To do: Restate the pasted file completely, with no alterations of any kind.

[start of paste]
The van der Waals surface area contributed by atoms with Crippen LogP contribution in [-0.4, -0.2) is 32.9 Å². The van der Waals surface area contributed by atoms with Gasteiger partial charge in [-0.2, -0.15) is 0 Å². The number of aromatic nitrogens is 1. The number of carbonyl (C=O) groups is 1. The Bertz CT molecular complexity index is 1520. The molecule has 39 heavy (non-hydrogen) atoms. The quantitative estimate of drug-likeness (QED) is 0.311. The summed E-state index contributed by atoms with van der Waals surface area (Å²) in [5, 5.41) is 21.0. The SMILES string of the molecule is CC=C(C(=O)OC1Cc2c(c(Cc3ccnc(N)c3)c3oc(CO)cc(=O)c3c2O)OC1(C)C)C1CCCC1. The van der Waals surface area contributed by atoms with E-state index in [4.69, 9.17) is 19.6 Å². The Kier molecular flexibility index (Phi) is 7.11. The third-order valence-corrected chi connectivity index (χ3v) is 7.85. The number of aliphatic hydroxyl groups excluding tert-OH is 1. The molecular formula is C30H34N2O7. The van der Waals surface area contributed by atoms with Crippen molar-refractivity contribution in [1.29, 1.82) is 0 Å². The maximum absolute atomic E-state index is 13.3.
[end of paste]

The van der Waals surface area contributed by atoms with Crippen LogP contribution in [-0.4, -0.2) is 32.9 Å². The van der Waals surface area contributed by atoms with Gasteiger partial charge in [-0.2, -0.15) is 0 Å². The number of aromatic nitrogens is 1. The number of carbonyl (C=O) groups is 1. The Bertz CT molecular complexity index is 1520. The molecule has 39 heavy (non-hydrogen) atoms. The quantitative estimate of drug-likeness (QED) is 0.311. The summed E-state index contributed by atoms with van der Waals surface area (Å²) in [5, 5.41) is 21.0. The SMILES string of the molecule is CC=C(C(=O)OC1Cc2c(c(Cc3ccnc(N)c3)c3oc(CO)cc(=O)c3c2O)OC1(C)C)C1CCCC1. The van der Waals surface area contributed by atoms with E-state index in [4.69, 9.17) is 19.6 Å². The Kier molecular flexibility index (Phi) is 7.11. The third-order valence-corrected chi connectivity index (χ3v) is 7.85. The number of aliphatic hydroxyl groups excluding tert-OH is 1. The molecular formula is C30H34N2O7. The van der Waals surface area contributed by atoms with Crippen molar-refractivity contribution in [1.29, 1.82) is 0 Å². The maximum absolute atomic E-state index is 13.3.